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Bo Jackson Hip Injury
AP Photo/Bob Galbraith

One of the biggest “what-if” stories in sports history is all about Bo Jackson and the hip injury that ended his career.

During his fourth season as a running back in the National Football League, Jackson was injured in a game against the Cincinnati Bengals after being dragged down from behind. The injury ended his football career and eventually his baseball career as well, cutting short his legacy as the greatest two-sport athlete in American history. But if Jackson wasn’t hurt, how untouchable would his career have been?

Bo Jackson’s Hip Injury Explained

From Bessemer, Alabama, Jackson played four college football seasons at Auburn University and won the 1985 Heisman Trophy. Jackson was taken with the first pick of the first round in the 1986 NFL Draft by the Tampa Bay Buccaneers, but because of an incident involving the Bucs’ owner, the multi-sport star refused to play for the franchise who he believed tried to sabotage his college baseball career.

Instead of playing football, Jackson signed with the Kansas City Royals after being drafted by an MLB team for the third time. He would continue to play Major League Baseball for the next six seasons.

The Los Angeles Raiders would select Jackson in the 1987 NFL Draft in the seventh round. During his first three seasons, Jackson played in 28 games for the Raiders, splitting time between baseball and football. During those seasons, he rushed for 2,084 yards and 11 touchdowns while averaging 5.3 yards per carry.

In 1990, Jackson was having a great season, racking up 698 yards and five touchdowns in 10 games. In a playoff game against the Bengals, he rushed for 77 yards on six carries before one run changed everything.

Jackson was pulled down from behind while running down the right sideline. Jackson later said that he had a dislocated hip, which popped it back into place after he rolled over. This damaged the blood supply in the hip joint area, and he was diagnosed with avascular necrosis. (This was the same injury Alabama’s Tua Tagovailoa suffered during the 2019 season.)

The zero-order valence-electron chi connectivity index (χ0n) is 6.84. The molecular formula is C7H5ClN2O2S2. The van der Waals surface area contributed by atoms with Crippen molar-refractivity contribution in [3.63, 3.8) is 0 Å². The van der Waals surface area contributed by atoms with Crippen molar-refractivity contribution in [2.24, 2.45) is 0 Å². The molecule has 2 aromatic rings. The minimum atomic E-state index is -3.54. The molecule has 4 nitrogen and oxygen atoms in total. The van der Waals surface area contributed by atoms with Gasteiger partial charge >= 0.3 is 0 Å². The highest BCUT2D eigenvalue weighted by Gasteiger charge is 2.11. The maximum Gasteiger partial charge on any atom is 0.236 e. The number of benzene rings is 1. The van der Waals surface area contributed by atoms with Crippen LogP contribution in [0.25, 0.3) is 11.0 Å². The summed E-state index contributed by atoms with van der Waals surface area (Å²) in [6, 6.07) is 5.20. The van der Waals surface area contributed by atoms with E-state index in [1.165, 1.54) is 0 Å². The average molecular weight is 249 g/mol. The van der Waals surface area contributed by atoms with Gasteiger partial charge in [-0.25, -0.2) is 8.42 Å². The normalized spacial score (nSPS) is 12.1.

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A hip replacement was needed, and Jackson never played football again.

Even though Bo Jackson continued to play baseball until 1994, his athletic career was basically destroyed do to his hip injury. But if he isn’t injured in that playoff game, what would have happened to Jackson’s career?

What If Bo Jackson Wasn’t Injured?

In his only selection to the MLB All Star game, Jackson launched a 448-foot, leadoff home run and was named MVP of that game in 1989. The next year, Jackson made the NFL Pro Bowl.

There is no doubt that the freak of nature that Jackson was as a football player and baseball player would have gone on to great careers in both sports, possibly ending with enshrinement in both the Pro Football Hall of Fame and Baseball Hall of Fame.

If Jackson was able to play in 120 NFL games in his career, (thinking he played for 12 seasons and 10 games in each of those) he could have easily finished in the top 40 for all-time rushing yards in NFL history. In his four professional seasons, Jackson averaged 73.2 yards per game. Over the course of a 12-year career at 10 games per season, that put Jackson on pace for 8,760 career rushing yards.

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At that yardage mark, he would’ve passed names like Larry Csonka, Herschel Walker and Jim Taylor to finish 39th all-time. There is also a good chance he has a few seasons during his prime where he runs for more yards per game and ends up over 10,000 yards for his career.

But it wasn’t just his football career that was derailed by Jackson’s injury. Even though he did play baseball after hurting his hip, his career was never the same. In 1991, Jackson was released by the Royals and signed by the Chicago White Sox. He’d played 23 games that season before taking the 1992 season off to recover.

When he returned in 1993, Jackson was mourning the death of his mother. In his first at-bat, Jackson homered off Neal Heaton and received a standing ovation. He was named AL Comeback Player of the Year in 1993.

After a second season with the White Sox, Jackson signed with the California Angels before retiring.

During his eight-year baseball career, Jackson hit 141 home runs with a .250 batting average. That may not seem like a ton of home runs, but just think about the fact that he only played in 183 games after turning 28.

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Jackson averaged 16.9 at-bats per home run. Alex Rodriguez, who is fourth all-time in home runs, hit a home run every 15.1 at-bats. Also, Jackson earns a ton of credit as a fielder, covering tons of ground in the outfield and having a cannon of an arm throwing home.

He may not have finished his pro career in either sport as the best player at his position, but he would be one best of his era and his stats would have shown any way you dice it. From Nike transcendent “Bo Knows” campaign to Jackson’s eye-opening athleticism, there’s a chance the Alabama native’s professional career, and the years he left on the table, would’ve made him undoubtedly the greatest athlete to ever live.

MORE: Pete Rose’s Net Worth: How a Life of Gambling Affected Baseball’s Hit King

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